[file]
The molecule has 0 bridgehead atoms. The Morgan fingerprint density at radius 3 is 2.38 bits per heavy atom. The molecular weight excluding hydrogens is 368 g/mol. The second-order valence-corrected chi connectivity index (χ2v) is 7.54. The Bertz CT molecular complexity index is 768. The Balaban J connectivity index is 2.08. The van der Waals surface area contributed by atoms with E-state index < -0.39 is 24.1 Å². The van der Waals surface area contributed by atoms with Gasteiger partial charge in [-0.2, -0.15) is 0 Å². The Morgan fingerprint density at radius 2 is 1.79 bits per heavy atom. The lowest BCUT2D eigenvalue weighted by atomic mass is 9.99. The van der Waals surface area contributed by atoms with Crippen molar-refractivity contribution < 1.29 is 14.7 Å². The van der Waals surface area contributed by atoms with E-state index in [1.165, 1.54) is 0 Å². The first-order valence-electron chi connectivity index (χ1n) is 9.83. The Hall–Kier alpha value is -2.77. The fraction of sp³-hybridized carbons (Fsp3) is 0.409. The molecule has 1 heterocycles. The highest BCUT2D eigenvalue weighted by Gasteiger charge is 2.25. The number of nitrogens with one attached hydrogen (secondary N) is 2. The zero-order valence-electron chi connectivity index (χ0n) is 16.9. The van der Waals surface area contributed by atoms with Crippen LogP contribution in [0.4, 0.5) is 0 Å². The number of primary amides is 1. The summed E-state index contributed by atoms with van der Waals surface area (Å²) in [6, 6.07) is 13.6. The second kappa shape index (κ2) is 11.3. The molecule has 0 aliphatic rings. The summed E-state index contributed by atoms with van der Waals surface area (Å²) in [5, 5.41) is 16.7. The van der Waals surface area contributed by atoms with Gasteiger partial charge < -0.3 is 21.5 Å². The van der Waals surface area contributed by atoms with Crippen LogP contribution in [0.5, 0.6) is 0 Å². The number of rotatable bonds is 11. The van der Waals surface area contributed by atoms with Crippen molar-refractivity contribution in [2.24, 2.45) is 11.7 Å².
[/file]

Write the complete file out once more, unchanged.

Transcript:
The molecule has 0 bridgehead atoms. The Morgan fingerprint density at radius 3 is 2.38 bits per heavy atom. The molecular weight excluding hydrogens is 368 g/mol. The second-order valence-corrected chi connectivity index (χ2v) is 7.54. The Bertz CT molecular complexity index is 768. The Balaban J connectivity index is 2.08. The van der Waals surface area contributed by atoms with E-state index < -0.39 is 24.1 Å². The van der Waals surface area contributed by atoms with Gasteiger partial charge in [-0.2, -0.15) is 0 Å². The Morgan fingerprint density at radius 2 is 1.79 bits per heavy atom. The lowest BCUT2D eigenvalue weighted by atomic mass is 9.99. The van der Waals surface area contributed by atoms with Crippen molar-refractivity contribution < 1.29 is 14.7 Å². The van der Waals surface area contributed by atoms with E-state index in [1.165, 1.54) is 0 Å². The first-order valence-electron chi connectivity index (χ1n) is 9.83. The Hall–Kier alpha value is -2.77. The fraction of sp³-hybridized carbons (Fsp3) is 0.409. The molecule has 1 heterocycles. The highest BCUT2D eigenvalue weighted by Gasteiger charge is 2.25. The number of nitrogens with one attached hydrogen (secondary N) is 2. The zero-order valence-electron chi connectivity index (χ0n) is 16.9. The van der Waals surface area contributed by atoms with Crippen LogP contribution in [0.4, 0.5) is 0 Å². The number of primary amides is 1. The summed E-state index contributed by atoms with van der Waals surface area (Å²) in [6, 6.07) is 13.6. The second kappa shape index (κ2) is 11.3. The molecule has 0 aliphatic rings. The summed E-state index contributed by atoms with van der Waals surface area (Å²) in [5, 5.41) is 16.7. The van der Waals surface area contributed by atoms with Gasteiger partial charge < -0.3 is 21.5 Å². The van der Waals surface area contributed by atoms with Crippen LogP contribution in [0.5, 0.6) is 0 Å². The number of rotatable bonds is 11. The van der Waals surface area contributed by atoms with Crippen molar-refractivity contribution in [2.24, 2.45) is 11.7 Å².